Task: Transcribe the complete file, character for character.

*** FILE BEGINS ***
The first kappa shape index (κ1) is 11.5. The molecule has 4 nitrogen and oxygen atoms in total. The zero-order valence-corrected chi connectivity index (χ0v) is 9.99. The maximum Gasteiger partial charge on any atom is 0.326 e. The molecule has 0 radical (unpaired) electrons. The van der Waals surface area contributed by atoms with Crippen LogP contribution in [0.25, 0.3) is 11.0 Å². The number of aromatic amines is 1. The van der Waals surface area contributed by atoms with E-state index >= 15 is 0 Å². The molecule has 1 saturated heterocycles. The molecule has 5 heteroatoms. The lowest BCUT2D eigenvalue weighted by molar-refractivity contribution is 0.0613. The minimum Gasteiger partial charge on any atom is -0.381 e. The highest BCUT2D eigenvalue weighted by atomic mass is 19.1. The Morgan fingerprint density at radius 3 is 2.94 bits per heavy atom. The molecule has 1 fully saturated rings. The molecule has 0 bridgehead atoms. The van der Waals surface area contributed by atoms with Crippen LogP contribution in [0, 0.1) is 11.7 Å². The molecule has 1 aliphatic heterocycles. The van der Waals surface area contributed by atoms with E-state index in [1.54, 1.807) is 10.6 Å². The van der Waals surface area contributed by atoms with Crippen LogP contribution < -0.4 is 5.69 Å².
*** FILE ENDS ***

The first kappa shape index (κ1) is 11.5. The molecule has 4 nitrogen and oxygen atoms in total. The zero-order valence-corrected chi connectivity index (χ0v) is 9.99. The maximum Gasteiger partial charge on any atom is 0.326 e. The molecule has 0 radical (unpaired) electrons. The van der Waals surface area contributed by atoms with Crippen LogP contribution in [0.25, 0.3) is 11.0 Å². The number of aromatic amines is 1. The van der Waals surface area contributed by atoms with E-state index >= 15 is 0 Å². The molecule has 1 saturated heterocycles. The molecule has 5 heteroatoms. The lowest BCUT2D eigenvalue weighted by molar-refractivity contribution is 0.0613. The minimum Gasteiger partial charge on any atom is -0.381 e. The highest BCUT2D eigenvalue weighted by atomic mass is 19.1. The Morgan fingerprint density at radius 3 is 2.94 bits per heavy atom. The molecule has 1 fully saturated rings. The molecule has 0 bridgehead atoms. The van der Waals surface area contributed by atoms with Crippen LogP contribution in [0, 0.1) is 11.7 Å². The molecule has 1 aliphatic heterocycles. The van der Waals surface area contributed by atoms with E-state index in [1.54, 1.807) is 10.6 Å². The van der Waals surface area contributed by atoms with Crippen LogP contribution < -0.4 is 5.69 Å².